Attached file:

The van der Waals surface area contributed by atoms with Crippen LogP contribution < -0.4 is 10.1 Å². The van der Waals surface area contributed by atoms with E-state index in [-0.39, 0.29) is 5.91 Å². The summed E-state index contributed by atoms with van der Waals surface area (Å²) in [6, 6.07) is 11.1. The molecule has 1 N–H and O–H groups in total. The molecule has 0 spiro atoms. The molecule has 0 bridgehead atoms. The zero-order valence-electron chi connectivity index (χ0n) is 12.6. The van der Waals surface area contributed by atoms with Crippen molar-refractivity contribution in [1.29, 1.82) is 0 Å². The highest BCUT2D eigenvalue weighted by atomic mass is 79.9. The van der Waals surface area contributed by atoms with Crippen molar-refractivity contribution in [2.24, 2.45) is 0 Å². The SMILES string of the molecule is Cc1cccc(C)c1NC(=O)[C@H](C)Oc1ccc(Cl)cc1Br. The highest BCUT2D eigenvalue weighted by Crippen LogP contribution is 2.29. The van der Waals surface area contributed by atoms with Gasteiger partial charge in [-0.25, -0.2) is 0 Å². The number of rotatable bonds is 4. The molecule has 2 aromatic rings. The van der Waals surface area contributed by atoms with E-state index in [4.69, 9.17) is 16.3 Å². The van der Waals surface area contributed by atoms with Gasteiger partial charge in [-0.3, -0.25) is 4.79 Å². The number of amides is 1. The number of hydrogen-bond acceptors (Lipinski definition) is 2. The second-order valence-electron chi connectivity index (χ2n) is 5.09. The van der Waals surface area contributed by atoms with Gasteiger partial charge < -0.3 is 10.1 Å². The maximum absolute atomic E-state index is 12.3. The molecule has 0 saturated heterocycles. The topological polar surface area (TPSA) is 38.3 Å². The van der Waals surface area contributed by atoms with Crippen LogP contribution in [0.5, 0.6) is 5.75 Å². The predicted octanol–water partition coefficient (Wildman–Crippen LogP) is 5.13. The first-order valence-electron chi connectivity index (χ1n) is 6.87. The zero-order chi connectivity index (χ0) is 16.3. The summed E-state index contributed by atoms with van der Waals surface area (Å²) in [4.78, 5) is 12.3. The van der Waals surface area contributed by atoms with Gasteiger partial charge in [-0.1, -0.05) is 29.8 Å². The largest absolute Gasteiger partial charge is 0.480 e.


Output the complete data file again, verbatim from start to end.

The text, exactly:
The van der Waals surface area contributed by atoms with Crippen LogP contribution < -0.4 is 10.1 Å². The van der Waals surface area contributed by atoms with E-state index in [-0.39, 0.29) is 5.91 Å². The summed E-state index contributed by atoms with van der Waals surface area (Å²) in [6, 6.07) is 11.1. The molecule has 1 N–H and O–H groups in total. The molecule has 0 spiro atoms. The molecule has 0 bridgehead atoms. The zero-order valence-electron chi connectivity index (χ0n) is 12.6. The van der Waals surface area contributed by atoms with Crippen molar-refractivity contribution in [1.29, 1.82) is 0 Å². The highest BCUT2D eigenvalue weighted by atomic mass is 79.9. The van der Waals surface area contributed by atoms with Crippen molar-refractivity contribution in [2.24, 2.45) is 0 Å². The SMILES string of the molecule is Cc1cccc(C)c1NC(=O)[C@H](C)Oc1ccc(Cl)cc1Br. The highest BCUT2D eigenvalue weighted by Crippen LogP contribution is 2.29. The van der Waals surface area contributed by atoms with Gasteiger partial charge in [-0.25, -0.2) is 0 Å². The number of rotatable bonds is 4. The molecule has 2 aromatic rings. The van der Waals surface area contributed by atoms with E-state index in [4.69, 9.17) is 16.3 Å². The van der Waals surface area contributed by atoms with Gasteiger partial charge in [-0.3, -0.25) is 4.79 Å². The number of amides is 1. The number of hydrogen-bond acceptors (Lipinski definition) is 2. The second-order valence-electron chi connectivity index (χ2n) is 5.09. The van der Waals surface area contributed by atoms with Gasteiger partial charge < -0.3 is 10.1 Å². The maximum absolute atomic E-state index is 12.3. The molecule has 0 saturated heterocycles. The topological polar surface area (TPSA) is 38.3 Å². The van der Waals surface area contributed by atoms with Crippen LogP contribution in [0.5, 0.6) is 5.75 Å². The predicted octanol–water partition coefficient (Wildman–Crippen LogP) is 5.13. The first-order valence-electron chi connectivity index (χ1n) is 6.87. The zero-order chi connectivity index (χ0) is 16.3. The summed E-state index contributed by atoms with van der Waals surface area (Å²) in [4.78, 5) is 12.3. The van der Waals surface area contributed by atoms with Gasteiger partial charge in [-0.1, -0.05) is 29.8 Å². The largest absolute Gasteiger partial charge is 0.480 e.